Spondylolisthesis is a condition in which a bone (vertebra) in the lower part of the spine slips forward and onto a bone below it.
In children, spondylolisthesis usually occurs between the fifth bone in the lower back (lumbar vertebra) and the first bone in the sacrum area. It is often due to a birth defect in that area of the spine.
In adults, the most common cause is degenerative disease (such as arthritis). The slip usually occurs between the fourth and fifth lumbar vertebrae.
Other causes of spondylolisthesis include stress fractures (commonly seen in gymnasts) and traumatic fractures. Spondylolisthesis may occasionally be associated with bone diseases.
Spondylolisthesis may vary from mild to severe. A person with spondylolisthesis may have no symptoms.
The condition can produce increased lordosis (also called swayback), but in later stages may result in kyphosis (roundback) as the upper spine falls off the lower spine.
Symptoms may include:
- Lower back pain
- Muscle tightness (tight hamstring muscle)
- Pain in the thighs and buttocks
- Tenderness in the area of the slipped disc
Nerve damage (leg weakness or changes in sensation) may result from pressure on nerve roots and may cause pain radiating down the legs.
The doctor will perform a physical exam. A straight leg raise may be uncomfortable or painful.
X-ray of the spine can show if a vertebra is out of place, and whether there are any fractures.
Conservative therapy for mild spondylolisthesis is successful in about 80% of cases.
When necessary, surgery leads to satisfactory results in 85 - 90% of people with severe, painful spondylolisthesis.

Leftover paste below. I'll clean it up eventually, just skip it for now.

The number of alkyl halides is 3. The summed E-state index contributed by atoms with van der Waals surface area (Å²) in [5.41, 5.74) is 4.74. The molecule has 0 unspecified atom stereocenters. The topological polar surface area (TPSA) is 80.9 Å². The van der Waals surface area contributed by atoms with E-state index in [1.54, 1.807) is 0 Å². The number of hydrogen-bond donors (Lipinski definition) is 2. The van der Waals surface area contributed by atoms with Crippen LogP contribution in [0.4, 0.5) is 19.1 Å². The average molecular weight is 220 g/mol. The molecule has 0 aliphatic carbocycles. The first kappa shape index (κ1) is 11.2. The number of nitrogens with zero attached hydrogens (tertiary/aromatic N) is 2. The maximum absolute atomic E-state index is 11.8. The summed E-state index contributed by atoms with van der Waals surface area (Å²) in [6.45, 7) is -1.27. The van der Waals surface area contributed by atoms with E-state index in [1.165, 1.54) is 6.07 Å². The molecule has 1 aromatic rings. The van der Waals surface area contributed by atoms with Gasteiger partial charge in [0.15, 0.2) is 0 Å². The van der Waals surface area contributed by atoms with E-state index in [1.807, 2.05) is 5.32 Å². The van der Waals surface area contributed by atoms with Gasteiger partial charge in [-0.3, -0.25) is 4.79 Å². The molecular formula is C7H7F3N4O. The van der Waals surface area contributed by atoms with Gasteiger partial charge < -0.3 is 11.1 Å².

Call your health care provider if:
- The back appears to curve excessively
- There is back pain or stiffness
- There is pain in the thighs and buttocks
- Chronic back pain
- Nerve compression
- Temporary or permanent damage of spinal nerve roots, which may cause sensation changes, weakness, or paralysis of the legs
Treatment varies depending on the severity of the condition. Most patients get better with strengthening and stretching exercises combined with activity modification, which involves avoiding hyperextension of the back and contact sports.
Some health care providers also recommend a rigid back brace.
Surgery to fuse the slipped disc may be needed if you have severe pain that does not get better with treatment, a severe slip of the vertebra, or any neurological changes. Such surgery has a higher rate of nerve injury than most other spinal fusion surgeries. A brace or body cast may be used after surgery.
People with marked lordosis should avoid back hyperextension (leaning way back), weight lifting, and contact sports.
Lower back pain, although common in preadolescent and adolescent children, should be evaluated, especially in the presence of marked lordosis.
Spiegel DA, Hosalkar HS, Dormans JP. In: Kliegman RM, Behrman RE, Jenson HB, Stanton BF, eds. Nelson Textbook of Pediatrics. 18th ed. Philadelphia, Pa: Saunders Elsevier; 2007:chap 678.
Review Date: 3/5/2010
Reviewed By: A.D.A.M. Editorial Team: David Zieve, MD, MHA, David R. Eltz. Previously reviewed byThomas N. Joseph, MD, Private Practice specializing in Orthopaedics, subspecialty Foot and Ankle, Camden Bone & Joint, Camden, SC. Review provided by VeriMed Healthcare Network (7/29/2008).
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